In an acknowledgment of the modern reality of the franchise business model in California, and indeed in the United States, the California Supreme Court provided franchisors with a significant victory by reaffirming the contractual benefits that both parties to a franchise relationship receive, while further defining the limits of liability for employment claims brought by employees of franchisees who seek to name the franchisor as a defendant.

In Patterson v. Domino’s Pizza, LLC, the issue before the California Supreme Court was whether a franchisor stands in an employment or agency relationship with the franchisee and its employees for purposes of holding the franchisor liable for workplace injuries allegedly inflicted by one employee of the franchisee while supervising another employee of the franchisee. In this case, the plaintiff, Taylor Patterson, had brought claims for sexual harassment under California’s Fair Employment and Housing Act and named her employer, franchisee Sui Juris, her individual supervisor, and the franchisor, Domino’s Pizza LLC, as defendants. Domino’s was named on the theory that it was Patterson’s “employer” and that each defendant was the agent, employee, servant and joint venturer of the other defendants.

In holding that Domino’s Pizza LLC was not the employer of Patterson, the court concluded that a franchisor’s enforcement of uniform marketing and operational plans on its franchisees cannot automatically create an employer/employee relationship and that liability for a franchisor must be based on a finding that the franchisor retained or assumed a general right of control over factors such as hiring, direction, supervision, discipline, discharge and relevant day-to-day aspects of the workplace behavior of the franchisee’s employees.

The Trial Court Grants Domino’s Motion for Summary Judgment

At the trial court level, Domino’s filed a motion for summary judgment on the grounds that it was not Patterson’s employer because the internal day-to-day control needed to create an employment relationship was lacking. Domino’s pointed out that it had no ownership or partnership with its franchisee, that the franchisee obtained all necessary licenses and permits, that the companies did not share profits or losses, and that under the franchise contract, Sui Juris maintained property and liability insurance at its own expense. Most importantly, the franchisee was solely responsible for recruiting and hiring employees to operate its store. While the franchisee’s owner had agreed to undergo training with Domino’s as a condition of opening and operating the store, the franchise agreement removed from Domino’s any right or duty to implement a training program for the franchisee’s employees. Moreover, there was no evidence that Domino’s provided any sexual harassment training to the franchisee’s employees, and, in fact, the franchisee had implemented his own sexual harassment policy. The franchise agreement also included language in which Domino’s disclaimed any right or duty to operate the store or to direct the franchisee’s employees in their jobs.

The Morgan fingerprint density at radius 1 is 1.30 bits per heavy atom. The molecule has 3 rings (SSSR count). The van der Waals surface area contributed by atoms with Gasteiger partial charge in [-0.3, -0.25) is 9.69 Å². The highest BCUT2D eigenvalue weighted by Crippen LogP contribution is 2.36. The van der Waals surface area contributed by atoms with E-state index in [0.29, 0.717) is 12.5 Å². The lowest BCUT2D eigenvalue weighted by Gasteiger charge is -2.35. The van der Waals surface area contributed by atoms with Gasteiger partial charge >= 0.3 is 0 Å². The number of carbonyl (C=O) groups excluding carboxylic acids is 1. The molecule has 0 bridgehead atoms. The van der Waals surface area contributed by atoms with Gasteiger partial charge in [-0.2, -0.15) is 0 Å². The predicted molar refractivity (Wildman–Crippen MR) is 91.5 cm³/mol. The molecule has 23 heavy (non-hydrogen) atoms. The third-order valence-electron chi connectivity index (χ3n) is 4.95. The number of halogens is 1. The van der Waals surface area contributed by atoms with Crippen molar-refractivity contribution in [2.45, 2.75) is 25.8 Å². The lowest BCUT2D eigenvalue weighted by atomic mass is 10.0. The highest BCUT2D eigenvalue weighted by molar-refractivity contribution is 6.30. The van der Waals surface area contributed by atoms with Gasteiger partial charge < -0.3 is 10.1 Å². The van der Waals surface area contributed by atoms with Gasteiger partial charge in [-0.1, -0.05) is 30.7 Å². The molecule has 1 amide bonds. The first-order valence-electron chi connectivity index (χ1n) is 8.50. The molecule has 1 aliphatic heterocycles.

The contract also identified the parties as independent contractors. While it did require compliance with a separate “manager’s reference guide”(MRG) and such program did provide for initial training by Domino’s, as well as detailed uniform dress policies which the franchisee’s employees were required to follow, the ultimate decision to hire and fire was left with the franchisee. The trial court determined that Domino’s did not control day-to-day operations or employment practices such that the franchisee was an agent of Domino’s or that its employee was also an employee of Domino’s.

The Appellate Court Reverses

On appeal, however, the California Court of Appeal found that reasonable inferences could be drawn that Domino’s exercised control over the franchisee’s employment decisions and thus found a triable issue of fact on Domino’s role as employer or principal for vicarious liability purposes. The court focused, in part, on the fact that the Domino’s area leader had “suggested” to the franchisee that the supervisor be terminated, although no threat to terminate the franchise relationship was made if such termination was not carried out. According to the appellate court, the combination of such “suggestions” and the detailed and expansive standards and procedures imposed on Domino’s franchisees left a reasonable inference that the franchisee lacked managerial independence.

The California Supreme Court Decision

The California Supreme Court granted review and focused on the issue of determining a franchisor’s potential vicarious liability for wrongful acts committed by one employee of a franchisee while supervising another employee of the franchisee. The court thoroughly analyzed the economic effects and changes in the franchising world over the last 50 years and pointed out that older decisions dealing with vicarious liability did not comport with the present day reality of a franchising business relationship.